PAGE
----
May 2018 be the year we honour them all.

10, 9, 8, 7…

Turn the page.

6, 5, 4…

New chapter.

3, 2, 1.

Happy New Year!

Together in the darkness

It’s been a hard week, you guys. And month. And two months…this could go on a long time!

November was…a lot. It was just a lot. It left me pretty defeated.

For the most part I’m pretty open, and I do write about a lot of things that I go through, but there’s also a lot that goes on that I don’t write about and don’t share. Sometimes that’s deliberate, and sometimes it’s just too much to explain. And I’m sure that goes without saying, but I’m saying it in case you’re confused why I’m bemoaning November when the only post I made was about watching Christmas movies.

November was a lot and I was pretty happy to see it go. December, though. It’s letting me down a little, as well.

Especially this past week.

This past week was one of those weeks where it feels like the world is working against you. Where you feel powerless. Where all your efforts end up being all for naught so you start to wonder why you’re even trying in the first place.

I’m pretty done.

I know from past experience that if I start to type it all out, I’ll get halfway through and realize I’m already way past a full length post only to end up deleting everything, so I’m just not even going to try and get into it. It’s mostly all just medical stress, a lot of it bureaucracy. And I mean, yeah, I’m used to it, but this has just been one thing after another, each thing wearing me down a little bit more until I’m all but worn right down into the ground. Which is then of course when another thing happens.

Now, I have a four foot pre-lit Christmas tree in my room. This tree is probably my favourite thing about November and December. I love the warm glow of my tree lights and how they make my whole room feel cozy. They’re set up on a remote (thanks, Lisa!) and so the first thing I do every morning is turn these lights on, and the last thing I do before going to sleep is turn them off. And I know this seems irrelevant but it’s actually not.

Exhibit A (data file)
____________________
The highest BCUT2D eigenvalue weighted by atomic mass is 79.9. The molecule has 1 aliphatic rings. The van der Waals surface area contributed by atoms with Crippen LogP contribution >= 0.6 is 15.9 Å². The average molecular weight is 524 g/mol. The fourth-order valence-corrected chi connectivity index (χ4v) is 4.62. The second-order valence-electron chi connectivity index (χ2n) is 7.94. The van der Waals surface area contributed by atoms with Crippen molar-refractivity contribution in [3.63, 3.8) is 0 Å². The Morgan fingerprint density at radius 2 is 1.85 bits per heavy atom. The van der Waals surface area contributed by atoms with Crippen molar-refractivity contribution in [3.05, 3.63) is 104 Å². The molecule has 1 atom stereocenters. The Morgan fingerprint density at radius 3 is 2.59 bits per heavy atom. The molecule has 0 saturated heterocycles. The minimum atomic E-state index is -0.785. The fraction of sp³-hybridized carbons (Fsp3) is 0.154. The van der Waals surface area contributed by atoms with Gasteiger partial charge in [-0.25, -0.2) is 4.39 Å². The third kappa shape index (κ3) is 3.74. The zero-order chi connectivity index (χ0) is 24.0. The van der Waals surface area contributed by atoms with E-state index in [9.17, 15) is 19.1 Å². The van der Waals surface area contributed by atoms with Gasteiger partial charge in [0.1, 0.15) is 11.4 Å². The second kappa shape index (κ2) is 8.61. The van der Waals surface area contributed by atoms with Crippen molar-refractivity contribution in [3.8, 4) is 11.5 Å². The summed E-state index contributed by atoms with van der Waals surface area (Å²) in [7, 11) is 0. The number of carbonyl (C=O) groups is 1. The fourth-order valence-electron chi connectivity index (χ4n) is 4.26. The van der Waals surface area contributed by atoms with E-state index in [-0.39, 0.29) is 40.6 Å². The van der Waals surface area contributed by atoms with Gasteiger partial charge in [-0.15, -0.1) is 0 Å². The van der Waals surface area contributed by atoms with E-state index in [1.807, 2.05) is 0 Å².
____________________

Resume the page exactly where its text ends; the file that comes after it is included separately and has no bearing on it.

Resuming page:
Because on Thursday, after Thursday’s stressful stuff happened, I turned off my tree lights. It wasn’t even noon yet, but I was just beyond frustrated with everything and turning off my lights seemed like a good outlet for that frustration. Later that day, still frustrated, I texted my best friend.

Besties at Christmas

Oh my goodness how perfect is it that she’s the star!? Sharing her light with me our whole lives

This is not the first mention of her on this blog, but in case you’re new here, we’ve been friends forever. To the right is a seasonally appropriate throwback photo of us. Below is the text I sent her.

“Everything sucks this week and I’m angry and I kept my Christmas tree lights off all day in protest of the world because I’m mad at it.”

You know, like the mature adult that I am. And then I honestly forgot I’d even sent that text until just before midnight when she replied with the very best reply.

“Oh no, I’ll keep my Christmas tree lights off in solidarity.”

She then asked me what happened, and on Friday, after Friday’s stressful stuff had happened, I filled her in on everything that was going on, including that my lights were still off.

That’s when she told me that so were hers. And sent me the photo to prove it.

And I melted. I just felt so loved. And supported. It made my heart so happy. My favourite thing about how this all went down is that she told me she was turning her lights off in solidarity before even knowing why exactly she was doing it. Because she didn’t need to know. She simply saw that I was sitting in the dark, and she came and sat next to me.

It changed nothing, but it meant everything.

We all have darkness in our lives that we muddle our way through. And yet, we’re oftentimes just so uncomfortable seeing other people in their own darkness. It makes us feel helpless, and so we say and do things to try and pull each other away from it. When that doesn’t work, we end up feeling even more uncomfortable and helpless, and so we shy away from those people and their darkness. And then sometimes, their darkness becomes so dark that we can hardly see them in the middle of it.

Let’s not do that anymore.

Darkness happens. We can’t keep it away from ourselves or from each other. Not forever, anyway. But instead of trying to pull each other away from it, and instead of losing each other in it, we can sit together through it.

It’s harder this way. And scarier. Because we’ve all been through darkness, we all know what it feels like and so why would we ever willingly walk into that? Because. Do you remember what it felt like when you were in the dark? Do you remember how you felt when you didn’t think anyone could see you sitting there in your darkness?

That’s why.

My friend came and sat with me in the dark, just walked right in and joined me. She didn’t try to pull me away from it. She didn’t try to disguise it with some big, blinding spotlight. She just sat with me. She shared some of her light with me.

And then I wasn’t alone anymore. And it wasn’t quite so dark.

So I turned my tree lights back on.

And she did, too.